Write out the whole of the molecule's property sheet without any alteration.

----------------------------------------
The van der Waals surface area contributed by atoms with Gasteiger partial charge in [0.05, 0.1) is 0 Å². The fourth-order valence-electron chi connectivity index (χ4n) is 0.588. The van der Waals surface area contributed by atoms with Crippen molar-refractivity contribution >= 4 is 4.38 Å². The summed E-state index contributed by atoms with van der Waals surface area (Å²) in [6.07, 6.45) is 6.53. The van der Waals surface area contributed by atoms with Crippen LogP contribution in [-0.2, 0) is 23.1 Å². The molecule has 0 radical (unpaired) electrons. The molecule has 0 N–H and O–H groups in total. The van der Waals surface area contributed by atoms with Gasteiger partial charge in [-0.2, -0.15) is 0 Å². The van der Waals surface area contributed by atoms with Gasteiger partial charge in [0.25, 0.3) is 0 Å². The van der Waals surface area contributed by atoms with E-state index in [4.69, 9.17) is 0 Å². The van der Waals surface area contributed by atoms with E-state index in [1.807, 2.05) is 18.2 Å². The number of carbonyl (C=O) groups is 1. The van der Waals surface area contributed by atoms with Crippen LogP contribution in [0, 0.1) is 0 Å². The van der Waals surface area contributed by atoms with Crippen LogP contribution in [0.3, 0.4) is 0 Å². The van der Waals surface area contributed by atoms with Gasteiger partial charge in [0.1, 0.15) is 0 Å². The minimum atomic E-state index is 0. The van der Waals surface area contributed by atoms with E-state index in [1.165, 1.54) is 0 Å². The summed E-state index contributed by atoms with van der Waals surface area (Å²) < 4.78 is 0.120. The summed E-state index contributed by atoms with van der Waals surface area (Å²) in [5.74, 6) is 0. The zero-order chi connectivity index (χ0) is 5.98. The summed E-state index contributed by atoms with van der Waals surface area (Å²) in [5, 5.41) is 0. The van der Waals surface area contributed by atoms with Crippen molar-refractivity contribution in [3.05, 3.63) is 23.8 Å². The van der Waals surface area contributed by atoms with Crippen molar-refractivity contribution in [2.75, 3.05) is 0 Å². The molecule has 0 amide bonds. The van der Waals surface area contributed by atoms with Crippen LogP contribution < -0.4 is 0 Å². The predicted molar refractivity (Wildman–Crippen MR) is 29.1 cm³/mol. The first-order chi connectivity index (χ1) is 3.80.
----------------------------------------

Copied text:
The van der Waals surface area contributed by atoms with Gasteiger partial charge in [0.05, 0.1) is 0 Å². The fourth-order valence-electron chi connectivity index (χ4n) is 0.588. The van der Waals surface area contributed by atoms with Crippen molar-refractivity contribution >= 4 is 4.38 Å². The summed E-state index contributed by atoms with van der Waals surface area (Å²) in [6.07, 6.45) is 6.53. The van der Waals surface area contributed by atoms with Crippen LogP contribution in [-0.2, 0) is 23.1 Å². The molecule has 0 radical (unpaired) electrons. The molecule has 0 N–H and O–H groups in total. The van der Waals surface area contributed by atoms with Gasteiger partial charge in [-0.2, -0.15) is 0 Å². The van der Waals surface area contributed by atoms with Gasteiger partial charge in [0.25, 0.3) is 0 Å². The van der Waals surface area contributed by atoms with E-state index in [4.69, 9.17) is 0 Å². The van der Waals surface area contributed by atoms with E-state index in [1.807, 2.05) is 18.2 Å². The number of carbonyl (C=O) groups is 1. The van der Waals surface area contributed by atoms with Crippen LogP contribution in [0, 0.1) is 0 Å². The van der Waals surface area contributed by atoms with Crippen LogP contribution in [0.3, 0.4) is 0 Å². The van der Waals surface area contributed by atoms with Gasteiger partial charge in [0.1, 0.15) is 0 Å². The minimum atomic E-state index is 0. The van der Waals surface area contributed by atoms with E-state index in [1.165, 1.54) is 0 Å². The summed E-state index contributed by atoms with van der Waals surface area (Å²) < 4.78 is 0.120. The summed E-state index contributed by atoms with van der Waals surface area (Å²) in [5.74, 6) is 0. The zero-order chi connectivity index (χ0) is 5.98. The summed E-state index contributed by atoms with van der Waals surface area (Å²) in [5, 5.41) is 0. The van der Waals surface area contributed by atoms with Crippen molar-refractivity contribution in [3.05, 3.63) is 23.8 Å². The van der Waals surface area contributed by atoms with Crippen molar-refractivity contribution in [2.75, 3.05) is 0 Å². The molecule has 0 amide bonds. The van der Waals surface area contributed by atoms with Crippen LogP contribution < -0.4 is 0 Å². The predicted molar refractivity (Wildman–Crippen MR) is 29.1 cm³/mol. The first-order chi connectivity index (χ1) is 3.80.